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Front Pain Res (Lausanne)


Selective Targeting of Serotonin 5-HT1a and 5-HT3 Receptors Attenuates Acute and Long-Term Hypersensitivity Associated With Neonatal Procedural Pain.


de Kort AR, Joosten EA, Patijn J, Tibboel D, van den Hoogen NJ
Front Pain Res (Lausanne). 2022; 3:872587.
PMID: 35571143.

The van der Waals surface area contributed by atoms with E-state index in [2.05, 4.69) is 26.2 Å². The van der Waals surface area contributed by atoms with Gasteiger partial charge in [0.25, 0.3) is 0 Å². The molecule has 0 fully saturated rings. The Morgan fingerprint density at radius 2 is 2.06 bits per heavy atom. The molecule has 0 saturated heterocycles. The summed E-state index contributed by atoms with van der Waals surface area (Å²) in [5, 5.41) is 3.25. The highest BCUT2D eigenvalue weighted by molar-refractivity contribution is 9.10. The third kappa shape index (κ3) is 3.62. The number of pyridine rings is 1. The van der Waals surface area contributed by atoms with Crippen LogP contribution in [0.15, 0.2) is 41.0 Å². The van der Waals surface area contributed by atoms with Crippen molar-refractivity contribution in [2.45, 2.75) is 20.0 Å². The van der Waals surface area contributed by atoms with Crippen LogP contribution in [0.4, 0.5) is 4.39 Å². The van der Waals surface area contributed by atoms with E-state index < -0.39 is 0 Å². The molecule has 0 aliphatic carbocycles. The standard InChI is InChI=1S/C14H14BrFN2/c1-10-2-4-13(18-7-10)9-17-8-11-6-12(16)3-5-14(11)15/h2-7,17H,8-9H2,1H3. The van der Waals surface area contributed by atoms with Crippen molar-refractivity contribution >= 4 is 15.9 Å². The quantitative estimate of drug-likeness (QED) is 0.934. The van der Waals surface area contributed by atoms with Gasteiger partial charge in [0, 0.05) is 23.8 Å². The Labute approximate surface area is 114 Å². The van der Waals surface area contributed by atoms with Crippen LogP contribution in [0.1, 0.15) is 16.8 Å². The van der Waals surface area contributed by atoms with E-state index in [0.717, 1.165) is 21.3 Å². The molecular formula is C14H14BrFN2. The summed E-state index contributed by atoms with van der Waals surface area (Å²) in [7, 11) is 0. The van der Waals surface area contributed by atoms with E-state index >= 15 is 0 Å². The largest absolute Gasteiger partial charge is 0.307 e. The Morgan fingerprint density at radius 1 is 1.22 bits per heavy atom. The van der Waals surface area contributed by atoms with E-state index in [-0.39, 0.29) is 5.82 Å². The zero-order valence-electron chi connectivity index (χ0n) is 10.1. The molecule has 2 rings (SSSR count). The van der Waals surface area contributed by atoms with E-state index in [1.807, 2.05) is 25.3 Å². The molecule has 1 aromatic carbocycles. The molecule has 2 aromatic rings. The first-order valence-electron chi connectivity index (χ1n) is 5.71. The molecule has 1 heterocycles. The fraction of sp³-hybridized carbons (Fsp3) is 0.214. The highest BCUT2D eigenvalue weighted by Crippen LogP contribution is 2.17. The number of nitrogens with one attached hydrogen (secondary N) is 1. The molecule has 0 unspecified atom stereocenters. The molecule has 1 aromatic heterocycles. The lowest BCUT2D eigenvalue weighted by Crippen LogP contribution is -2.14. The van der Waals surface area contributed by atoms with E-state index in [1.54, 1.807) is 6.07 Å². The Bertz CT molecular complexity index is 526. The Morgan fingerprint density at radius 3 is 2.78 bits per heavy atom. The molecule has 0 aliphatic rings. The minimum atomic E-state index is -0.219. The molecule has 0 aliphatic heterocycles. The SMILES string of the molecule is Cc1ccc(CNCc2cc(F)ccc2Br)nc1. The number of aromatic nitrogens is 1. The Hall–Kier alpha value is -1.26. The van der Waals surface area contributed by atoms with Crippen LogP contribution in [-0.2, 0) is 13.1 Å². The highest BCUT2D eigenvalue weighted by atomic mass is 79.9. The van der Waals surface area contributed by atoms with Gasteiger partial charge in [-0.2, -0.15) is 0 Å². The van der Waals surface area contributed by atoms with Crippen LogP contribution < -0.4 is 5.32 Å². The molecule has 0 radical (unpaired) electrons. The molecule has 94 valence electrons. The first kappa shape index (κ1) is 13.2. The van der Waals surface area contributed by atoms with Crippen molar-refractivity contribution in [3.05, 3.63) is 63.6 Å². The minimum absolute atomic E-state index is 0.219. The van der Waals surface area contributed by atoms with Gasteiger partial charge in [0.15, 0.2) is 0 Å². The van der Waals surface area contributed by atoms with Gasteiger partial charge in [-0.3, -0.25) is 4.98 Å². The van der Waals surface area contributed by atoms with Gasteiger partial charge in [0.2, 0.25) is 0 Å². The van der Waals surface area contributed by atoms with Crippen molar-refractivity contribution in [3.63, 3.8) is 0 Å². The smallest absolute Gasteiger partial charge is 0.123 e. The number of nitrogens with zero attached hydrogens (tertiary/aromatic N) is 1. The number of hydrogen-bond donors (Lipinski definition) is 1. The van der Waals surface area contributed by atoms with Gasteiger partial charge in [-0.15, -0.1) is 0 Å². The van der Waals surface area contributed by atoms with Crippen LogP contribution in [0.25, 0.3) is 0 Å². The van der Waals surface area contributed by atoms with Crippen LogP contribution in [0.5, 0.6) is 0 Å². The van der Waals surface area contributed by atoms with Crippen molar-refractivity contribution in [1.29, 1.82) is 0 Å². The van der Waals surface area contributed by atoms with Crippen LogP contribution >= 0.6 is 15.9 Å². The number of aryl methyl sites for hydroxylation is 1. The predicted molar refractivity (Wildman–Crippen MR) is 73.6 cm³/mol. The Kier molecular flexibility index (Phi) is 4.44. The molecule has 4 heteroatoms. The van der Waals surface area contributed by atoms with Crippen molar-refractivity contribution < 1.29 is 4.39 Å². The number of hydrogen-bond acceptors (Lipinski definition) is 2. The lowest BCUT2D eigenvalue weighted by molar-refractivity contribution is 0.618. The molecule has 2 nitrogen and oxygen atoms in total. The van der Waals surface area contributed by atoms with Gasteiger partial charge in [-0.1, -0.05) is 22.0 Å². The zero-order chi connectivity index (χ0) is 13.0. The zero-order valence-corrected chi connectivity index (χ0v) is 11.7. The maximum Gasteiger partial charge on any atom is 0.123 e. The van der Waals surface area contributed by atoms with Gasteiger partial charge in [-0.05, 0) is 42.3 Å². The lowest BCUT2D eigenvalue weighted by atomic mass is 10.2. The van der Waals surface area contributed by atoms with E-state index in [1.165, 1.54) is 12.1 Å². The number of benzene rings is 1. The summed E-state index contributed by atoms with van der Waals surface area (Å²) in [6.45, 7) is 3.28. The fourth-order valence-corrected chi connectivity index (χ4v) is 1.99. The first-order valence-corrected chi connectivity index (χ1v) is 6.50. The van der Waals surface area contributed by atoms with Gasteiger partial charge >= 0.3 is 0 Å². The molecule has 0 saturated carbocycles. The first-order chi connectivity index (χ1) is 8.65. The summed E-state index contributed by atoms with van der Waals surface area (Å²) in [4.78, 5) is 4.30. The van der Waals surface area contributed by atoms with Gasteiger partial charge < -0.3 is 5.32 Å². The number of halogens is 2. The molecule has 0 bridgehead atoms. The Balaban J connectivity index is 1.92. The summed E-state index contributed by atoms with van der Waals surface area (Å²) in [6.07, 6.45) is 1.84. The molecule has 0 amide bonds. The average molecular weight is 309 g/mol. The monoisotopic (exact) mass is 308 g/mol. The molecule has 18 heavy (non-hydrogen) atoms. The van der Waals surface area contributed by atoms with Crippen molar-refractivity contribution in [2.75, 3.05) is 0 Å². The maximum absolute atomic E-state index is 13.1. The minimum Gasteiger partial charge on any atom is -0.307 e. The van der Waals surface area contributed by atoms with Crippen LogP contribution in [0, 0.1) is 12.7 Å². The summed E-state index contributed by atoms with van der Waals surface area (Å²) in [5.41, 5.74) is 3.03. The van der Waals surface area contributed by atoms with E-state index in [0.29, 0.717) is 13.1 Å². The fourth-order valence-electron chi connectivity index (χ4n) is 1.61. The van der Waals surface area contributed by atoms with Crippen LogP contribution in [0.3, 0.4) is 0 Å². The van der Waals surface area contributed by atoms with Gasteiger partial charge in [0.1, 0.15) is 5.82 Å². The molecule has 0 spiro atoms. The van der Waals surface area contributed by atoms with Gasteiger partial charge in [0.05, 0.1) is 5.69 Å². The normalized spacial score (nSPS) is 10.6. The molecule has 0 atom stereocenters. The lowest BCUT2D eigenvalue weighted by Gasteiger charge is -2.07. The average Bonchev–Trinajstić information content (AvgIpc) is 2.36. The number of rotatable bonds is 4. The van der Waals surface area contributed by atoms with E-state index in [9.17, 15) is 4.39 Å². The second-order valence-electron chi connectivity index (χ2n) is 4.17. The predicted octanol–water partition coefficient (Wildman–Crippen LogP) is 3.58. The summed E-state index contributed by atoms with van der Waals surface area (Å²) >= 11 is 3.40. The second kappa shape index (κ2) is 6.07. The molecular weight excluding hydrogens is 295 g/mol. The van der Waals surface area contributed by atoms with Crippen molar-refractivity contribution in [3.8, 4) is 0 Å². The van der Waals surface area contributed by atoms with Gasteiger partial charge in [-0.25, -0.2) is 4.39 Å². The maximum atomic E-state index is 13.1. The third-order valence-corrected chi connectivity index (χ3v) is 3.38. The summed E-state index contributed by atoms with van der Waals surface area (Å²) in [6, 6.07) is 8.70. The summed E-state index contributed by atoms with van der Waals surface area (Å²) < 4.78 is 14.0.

Neonatal painful procedures causes acute pain and trigger long-term changes in nociceptive processing and anxiety behavior, highlighting the need for adequate analgesia during this critical time. Spinal serotonergic receptors 5-HT1a and 5-HT3 play an important role in modulating incoming nociceptive signals in neonates. The current study aims to attenuate acute and long-term hypersensitivity associated with neonatal procedural pain using ondansetron (a 5-HT3 antagonist) and buspirone (a 5-HT1a agonist) in a well-established rat model of repetitive needle pricking. Sprague-Dawley rat pups of both sexes received ondansetron (3 mg/kg), buspirone (3 mg/kg) or saline prior to repetitive needle pricks into the left hind-paw from postnatal day 0-7. Control animals received tactile stimulation or were left undisturbed. Acute, long-term, and post-operative mechanical sensitivity as well as adult anxiety were assessed. Neonatal 5-HT1a receptor agonism completely reverses acute hypersensitivity from P0-7. The increased duration of postoperative hypersensitivity after re-injury in adulthood is abolished by 5-HT3 receptor antagonism during neonatal repetitive needle pricking, without affecting baseline sensitivity. Moreover, 5-HT1a and 5-HT3 receptor modulation decreases adult state anxiety. Altogether, our data suggests that targeted pharmacological treatment based on the modulation of spinal serotonergic network via the 5-HT1a and 5-HT3 receptors in neonates may be of use in treatment of neonatal procedural pain and its long-term consequences. This may result in a new mechanism-based therapeutic venue in treatment of procedural pain in human neonates.